Procter & Gamble Partners With GLAAD To Advance LGBTQ Acceptance Through Advertising
GLAAD and the consumer products giant Procter & Gamble today announced the launch of a new campaign aimed at inspiring greater inclusion and acceptance of lesbians, gays, bisexuals and transgender people through marketing and advertising.
It’s called The Visibility Project.
“What we understand at GLAAD is how pervasive and important advertising is,” said Sarah Kate Ellis, president and CEO of the national LGBTQ media advocacy organization, in an exclusive interview prior to the launch. “P&G has been the leader in using that platform to be inclusive of the LGBTQ community. So for us, it's a natural next step, from Hollywood, from social media platforms to advertising. We're looking at advertising and seeing how is this platform being used to further LGBTQ acceptance and equality.”
P&G is a worldwide giant in household consumer products, and the name behind dozens of brands in at least ten categories: from Head and Shoulders shampoo and Tide detergent, to Tampax tampons, Gillette razors, Pampers diapers and many more. In an exclusive interview on Friday, P&G’s chief brand officer Marc Pritchard echoed the stance held by Intuit’s CEO Sasan Goodarzi and Dole’s CMO Rupen Desai, each of whom had to make a decision when faced with criticism from consumers who oppose same sex marriage and don’t want to see advertising by their favorite brands include the so-called “LGBTQ lifestyle.”
“I made up my mind right then, we’re going to do the right thing,” Pritchard said, describing the day that he called a defining moment in his life, and the reason he is so invested in The Visibility Project: it’s the day he walked out of a meeting with a group that threatened a boycott of P&G brands for its support of the Cincinnati Pride Festival. Cincinnati has been the corporation’s hometown since its founding in 1837.
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“We're going to serve all human beings on the planet. We're going to use our voice to accurately portray people, to eliminate bias, to make LGBTQ+ people part of the fabric of what they see in media,” said Pritchard. “Because that can lead to inclusion and that can lead to equality. And so ever since then, we've basically doubled down and ramped-up and I think it's made us better brands and it's made us a better company, because that’s what this is all about: acceptance, inclusion and and love for humanity.”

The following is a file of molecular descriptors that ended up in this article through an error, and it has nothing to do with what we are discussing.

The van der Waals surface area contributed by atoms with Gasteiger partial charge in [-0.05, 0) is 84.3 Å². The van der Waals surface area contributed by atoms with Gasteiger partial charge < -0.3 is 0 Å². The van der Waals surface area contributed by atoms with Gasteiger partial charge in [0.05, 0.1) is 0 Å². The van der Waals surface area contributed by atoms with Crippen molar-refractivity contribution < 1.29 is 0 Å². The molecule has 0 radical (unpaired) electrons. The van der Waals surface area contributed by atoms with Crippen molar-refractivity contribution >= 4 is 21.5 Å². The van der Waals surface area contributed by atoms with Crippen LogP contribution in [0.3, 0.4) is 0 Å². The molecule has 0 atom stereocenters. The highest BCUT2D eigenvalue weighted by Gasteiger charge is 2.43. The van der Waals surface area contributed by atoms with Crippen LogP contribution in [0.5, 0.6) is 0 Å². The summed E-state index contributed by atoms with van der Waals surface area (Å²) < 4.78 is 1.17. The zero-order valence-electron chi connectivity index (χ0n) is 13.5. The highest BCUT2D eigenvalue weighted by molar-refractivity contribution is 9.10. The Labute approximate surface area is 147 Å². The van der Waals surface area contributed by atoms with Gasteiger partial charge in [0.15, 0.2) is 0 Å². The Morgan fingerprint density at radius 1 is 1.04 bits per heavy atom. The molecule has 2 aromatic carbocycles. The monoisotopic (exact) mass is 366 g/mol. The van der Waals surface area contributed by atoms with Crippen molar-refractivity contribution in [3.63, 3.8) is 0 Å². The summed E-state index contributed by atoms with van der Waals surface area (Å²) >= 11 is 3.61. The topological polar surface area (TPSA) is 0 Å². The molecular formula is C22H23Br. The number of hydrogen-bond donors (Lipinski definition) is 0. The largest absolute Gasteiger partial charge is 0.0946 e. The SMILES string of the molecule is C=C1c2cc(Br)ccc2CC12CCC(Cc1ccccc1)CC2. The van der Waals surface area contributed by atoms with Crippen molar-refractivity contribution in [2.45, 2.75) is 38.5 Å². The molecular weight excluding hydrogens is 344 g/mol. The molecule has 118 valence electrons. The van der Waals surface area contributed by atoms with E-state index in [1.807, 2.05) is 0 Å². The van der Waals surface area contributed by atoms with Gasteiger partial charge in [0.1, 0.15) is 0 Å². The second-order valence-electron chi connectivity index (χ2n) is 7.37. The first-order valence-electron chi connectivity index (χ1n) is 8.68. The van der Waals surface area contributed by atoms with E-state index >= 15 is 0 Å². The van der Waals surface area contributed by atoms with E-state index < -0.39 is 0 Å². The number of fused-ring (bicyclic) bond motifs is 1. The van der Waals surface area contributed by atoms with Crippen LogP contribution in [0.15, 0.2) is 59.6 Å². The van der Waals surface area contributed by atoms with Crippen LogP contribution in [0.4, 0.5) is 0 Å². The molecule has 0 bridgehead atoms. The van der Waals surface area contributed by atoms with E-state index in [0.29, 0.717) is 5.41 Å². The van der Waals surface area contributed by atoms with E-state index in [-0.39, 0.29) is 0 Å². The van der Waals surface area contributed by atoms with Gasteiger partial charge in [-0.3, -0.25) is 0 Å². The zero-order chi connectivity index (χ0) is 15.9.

At a time when LGBTQ people are growing ever more visible, how real is this problem? GLAAD notes in its research, only 1.9% of the characters in ads featured at the Cannes Lions festival were LGBTQ. Ellis also cited the latest Gallup poll from February, which shows that 16 percent of 18 to 34-year olds identify as LGBTQ. “We know that's underreported because we know the way they ask it leads to underreporting,” said Ellis. “But still, just those two numbers alone says, wow, we have a lot of room here to grow visibility, to grow acceptance. It made sense for these two organizations to come together.”
“Our hope through The Visibility Project is to help to create the sensitivity and sensibility, not only in the business strategy, but behind the camera,” added Brent Miller, P&G’s senior director of its Global LGBTQ+ Equality Program, who is himself an out gay man. He described a letter out gay Olympian skier Gus Kenworthy received from a fan following a campaign tied to the 2018 Olympic Games.
“At the end of it it, he said, ‘Thank you for saving another soul.’ When you get one letter like that, you can get 10,000 letters from people that disagree, because that one person's life, that you touch in a way that goes beyond a shampoo or a laundry detergent, that has broad impact. And that is when you know that you are doing your job well, because you are connecting with someone in a way where they can see themselves in the world.”
Miller explained that the sentiment in that letter touched him personally and is at the core of The Visibility Project: “It made it made me realize and I think it's helped fuel a lot of our conversations, that we have got to do a better job of creating the business case for this, so that those people can see themselves. Growing up, I certainly never saw myself. And in the LGBTQ community, I'm one of the privileged ones. I'm a white cisgender gay man and there are people that are far less privileged than I am. And I know what it was like not to see myself. And if I can open that door for one person, this is all worth doing.”
By Dawn Ennis